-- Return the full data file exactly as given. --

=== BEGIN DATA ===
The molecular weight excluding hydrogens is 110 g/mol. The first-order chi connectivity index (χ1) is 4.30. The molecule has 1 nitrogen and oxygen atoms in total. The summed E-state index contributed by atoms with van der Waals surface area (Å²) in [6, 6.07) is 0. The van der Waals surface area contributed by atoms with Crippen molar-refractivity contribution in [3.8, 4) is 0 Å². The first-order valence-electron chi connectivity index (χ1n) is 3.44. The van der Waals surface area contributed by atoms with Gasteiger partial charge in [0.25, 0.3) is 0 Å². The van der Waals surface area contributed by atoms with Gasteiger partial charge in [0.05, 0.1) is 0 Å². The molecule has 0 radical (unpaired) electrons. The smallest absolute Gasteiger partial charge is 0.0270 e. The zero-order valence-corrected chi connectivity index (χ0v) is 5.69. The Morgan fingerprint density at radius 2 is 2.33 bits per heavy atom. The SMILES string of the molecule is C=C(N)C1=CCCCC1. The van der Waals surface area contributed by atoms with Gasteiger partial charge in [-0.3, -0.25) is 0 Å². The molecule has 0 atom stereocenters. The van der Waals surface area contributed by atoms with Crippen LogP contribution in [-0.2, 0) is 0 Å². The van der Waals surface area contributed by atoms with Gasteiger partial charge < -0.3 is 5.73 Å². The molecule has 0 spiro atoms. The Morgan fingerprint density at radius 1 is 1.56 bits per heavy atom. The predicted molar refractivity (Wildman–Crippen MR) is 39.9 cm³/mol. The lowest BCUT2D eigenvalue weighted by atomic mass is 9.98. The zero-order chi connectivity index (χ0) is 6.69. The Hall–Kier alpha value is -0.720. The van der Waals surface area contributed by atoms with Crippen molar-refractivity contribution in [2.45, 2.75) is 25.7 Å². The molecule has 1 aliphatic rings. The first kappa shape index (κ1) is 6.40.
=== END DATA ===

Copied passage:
The molecular weight excluding hydrogens is 110 g/mol. The first-order chi connectivity index (χ1) is 4.30. The molecule has 1 nitrogen and oxygen atoms in total. The summed E-state index contributed by atoms with van der Waals surface area (Å²) in [6, 6.07) is 0. The van der Waals surface area contributed by atoms with Crippen molar-refractivity contribution in [3.8, 4) is 0 Å². The first-order valence-electron chi connectivity index (χ1n) is 3.44. The van der Waals surface area contributed by atoms with Gasteiger partial charge in [0.25, 0.3) is 0 Å². The van der Waals surface area contributed by atoms with Gasteiger partial charge in [0.05, 0.1) is 0 Å². The molecule has 0 radical (unpaired) electrons. The smallest absolute Gasteiger partial charge is 0.0270 e. The zero-order valence-corrected chi connectivity index (χ0v) is 5.69. The Morgan fingerprint density at radius 2 is 2.33 bits per heavy atom. The SMILES string of the molecule is C=C(N)C1=CCCCC1. The van der Waals surface area contributed by atoms with Gasteiger partial charge in [-0.3, -0.25) is 0 Å². The molecule has 0 atom stereocenters. The van der Waals surface area contributed by atoms with Crippen LogP contribution in [-0.2, 0) is 0 Å². The van der Waals surface area contributed by atoms with Gasteiger partial charge < -0.3 is 5.73 Å². The molecule has 0 spiro atoms. The Morgan fingerprint density at radius 1 is 1.56 bits per heavy atom. The predicted molar refractivity (Wildman–Crippen MR) is 39.9 cm³/mol. The lowest BCUT2D eigenvalue weighted by atomic mass is 9.98. The zero-order chi connectivity index (χ0) is 6.69. The Hall–Kier alpha value is -0.720. The van der Waals surface area contributed by atoms with Crippen molar-refractivity contribution in [2.45, 2.75) is 25.7 Å². The molecule has 1 aliphatic rings. The first kappa shape index (κ1) is 6.40.